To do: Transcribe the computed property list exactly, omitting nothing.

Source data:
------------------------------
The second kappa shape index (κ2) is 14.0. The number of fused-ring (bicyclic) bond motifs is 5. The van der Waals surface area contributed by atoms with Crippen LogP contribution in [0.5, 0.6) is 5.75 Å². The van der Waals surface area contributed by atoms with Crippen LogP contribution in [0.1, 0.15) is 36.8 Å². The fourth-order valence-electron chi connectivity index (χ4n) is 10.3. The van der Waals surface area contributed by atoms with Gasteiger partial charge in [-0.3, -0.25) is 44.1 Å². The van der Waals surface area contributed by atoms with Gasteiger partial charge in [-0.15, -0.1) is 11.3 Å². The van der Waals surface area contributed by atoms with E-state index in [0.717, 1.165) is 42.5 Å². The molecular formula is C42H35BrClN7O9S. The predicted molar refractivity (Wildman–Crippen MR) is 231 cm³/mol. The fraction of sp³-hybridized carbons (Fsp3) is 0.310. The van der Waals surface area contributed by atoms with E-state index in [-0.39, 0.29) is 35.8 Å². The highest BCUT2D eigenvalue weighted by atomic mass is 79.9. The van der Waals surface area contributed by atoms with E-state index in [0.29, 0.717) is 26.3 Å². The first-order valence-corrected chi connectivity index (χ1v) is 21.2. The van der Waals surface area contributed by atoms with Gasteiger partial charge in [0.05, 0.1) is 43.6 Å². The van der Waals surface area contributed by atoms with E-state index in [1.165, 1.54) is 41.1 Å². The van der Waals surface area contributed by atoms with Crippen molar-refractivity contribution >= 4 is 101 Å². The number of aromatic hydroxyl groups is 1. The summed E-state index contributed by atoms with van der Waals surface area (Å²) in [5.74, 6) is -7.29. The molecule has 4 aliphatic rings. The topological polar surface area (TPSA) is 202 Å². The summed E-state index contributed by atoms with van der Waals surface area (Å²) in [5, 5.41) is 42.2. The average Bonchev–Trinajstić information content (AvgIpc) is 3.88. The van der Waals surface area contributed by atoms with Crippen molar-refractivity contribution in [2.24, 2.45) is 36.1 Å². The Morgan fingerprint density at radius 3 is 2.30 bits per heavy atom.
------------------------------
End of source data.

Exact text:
The second kappa shape index (κ2) is 14.0. The number of fused-ring (bicyclic) bond motifs is 5. The van der Waals surface area contributed by atoms with Crippen LogP contribution in [0.5, 0.6) is 5.75 Å². The van der Waals surface area contributed by atoms with Crippen LogP contribution in [0.1, 0.15) is 36.8 Å². The fourth-order valence-electron chi connectivity index (χ4n) is 10.3. The van der Waals surface area contributed by atoms with Gasteiger partial charge in [-0.3, -0.25) is 44.1 Å². The van der Waals surface area contributed by atoms with Gasteiger partial charge in [-0.15, -0.1) is 11.3 Å². The van der Waals surface area contributed by atoms with E-state index in [0.717, 1.165) is 42.5 Å². The molecular formula is C42H35BrClN7O9S. The predicted molar refractivity (Wildman–Crippen MR) is 231 cm³/mol. The fraction of sp³-hybridized carbons (Fsp3) is 0.310. The van der Waals surface area contributed by atoms with E-state index in [-0.39, 0.29) is 35.8 Å². The highest BCUT2D eigenvalue weighted by atomic mass is 79.9. The van der Waals surface area contributed by atoms with E-state index in [0.29, 0.717) is 26.3 Å². The first-order valence-corrected chi connectivity index (χ1v) is 21.2. The van der Waals surface area contributed by atoms with Gasteiger partial charge in [0.05, 0.1) is 43.6 Å². The van der Waals surface area contributed by atoms with E-state index in [1.165, 1.54) is 41.1 Å². The van der Waals surface area contributed by atoms with Crippen molar-refractivity contribution >= 4 is 101 Å². The number of aromatic hydroxyl groups is 1. The summed E-state index contributed by atoms with van der Waals surface area (Å²) in [5.74, 6) is -7.29. The molecule has 4 aliphatic rings. The topological polar surface area (TPSA) is 202 Å². The summed E-state index contributed by atoms with van der Waals surface area (Å²) in [5, 5.41) is 42.2. The average Bonchev–Trinajstić information content (AvgIpc) is 3.88. The van der Waals surface area contributed by atoms with Crippen molar-refractivity contribution in [2.24, 2.45) is 36.1 Å². The Morgan fingerprint density at radius 3 is 2.30 bits per heavy atom.